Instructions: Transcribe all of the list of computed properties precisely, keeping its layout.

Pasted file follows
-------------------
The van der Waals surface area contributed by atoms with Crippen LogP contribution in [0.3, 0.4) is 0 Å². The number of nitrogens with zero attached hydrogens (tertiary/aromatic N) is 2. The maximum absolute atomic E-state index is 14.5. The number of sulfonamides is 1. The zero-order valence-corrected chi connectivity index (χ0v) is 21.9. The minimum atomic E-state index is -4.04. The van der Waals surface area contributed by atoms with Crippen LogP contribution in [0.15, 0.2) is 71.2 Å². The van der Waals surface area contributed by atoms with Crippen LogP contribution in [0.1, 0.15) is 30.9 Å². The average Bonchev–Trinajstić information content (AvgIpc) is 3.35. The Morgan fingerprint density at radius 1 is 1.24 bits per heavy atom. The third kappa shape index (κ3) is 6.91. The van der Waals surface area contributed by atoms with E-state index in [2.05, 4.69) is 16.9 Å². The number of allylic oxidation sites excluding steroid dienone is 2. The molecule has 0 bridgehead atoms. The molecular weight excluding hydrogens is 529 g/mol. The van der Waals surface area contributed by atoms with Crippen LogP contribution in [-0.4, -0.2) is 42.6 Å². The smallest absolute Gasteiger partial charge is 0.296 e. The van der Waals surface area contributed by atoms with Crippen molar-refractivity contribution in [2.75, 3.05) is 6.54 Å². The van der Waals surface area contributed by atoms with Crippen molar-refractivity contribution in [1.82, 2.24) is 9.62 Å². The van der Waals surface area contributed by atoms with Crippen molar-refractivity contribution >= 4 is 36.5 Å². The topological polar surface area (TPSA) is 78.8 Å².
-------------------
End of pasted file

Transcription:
The van der Waals surface area contributed by atoms with Crippen LogP contribution in [0.3, 0.4) is 0 Å². The number of nitrogens with zero attached hydrogens (tertiary/aromatic N) is 2. The maximum absolute atomic E-state index is 14.5. The number of sulfonamides is 1. The zero-order valence-corrected chi connectivity index (χ0v) is 21.9. The minimum atomic E-state index is -4.04. The van der Waals surface area contributed by atoms with Crippen LogP contribution in [0.15, 0.2) is 71.2 Å². The van der Waals surface area contributed by atoms with Crippen LogP contribution in [0.1, 0.15) is 30.9 Å². The average Bonchev–Trinajstić information content (AvgIpc) is 3.35. The Morgan fingerprint density at radius 1 is 1.24 bits per heavy atom. The third kappa shape index (κ3) is 6.91. The van der Waals surface area contributed by atoms with E-state index in [2.05, 4.69) is 16.9 Å². The number of allylic oxidation sites excluding steroid dienone is 2. The molecule has 0 bridgehead atoms. The molecular weight excluding hydrogens is 529 g/mol. The van der Waals surface area contributed by atoms with Crippen LogP contribution in [-0.4, -0.2) is 42.6 Å². The smallest absolute Gasteiger partial charge is 0.296 e. The van der Waals surface area contributed by atoms with Crippen molar-refractivity contribution in [2.75, 3.05) is 6.54 Å². The van der Waals surface area contributed by atoms with Crippen molar-refractivity contribution in [1.82, 2.24) is 9.62 Å². The van der Waals surface area contributed by atoms with Crippen molar-refractivity contribution >= 4 is 36.5 Å². The topological polar surface area (TPSA) is 78.8 Å².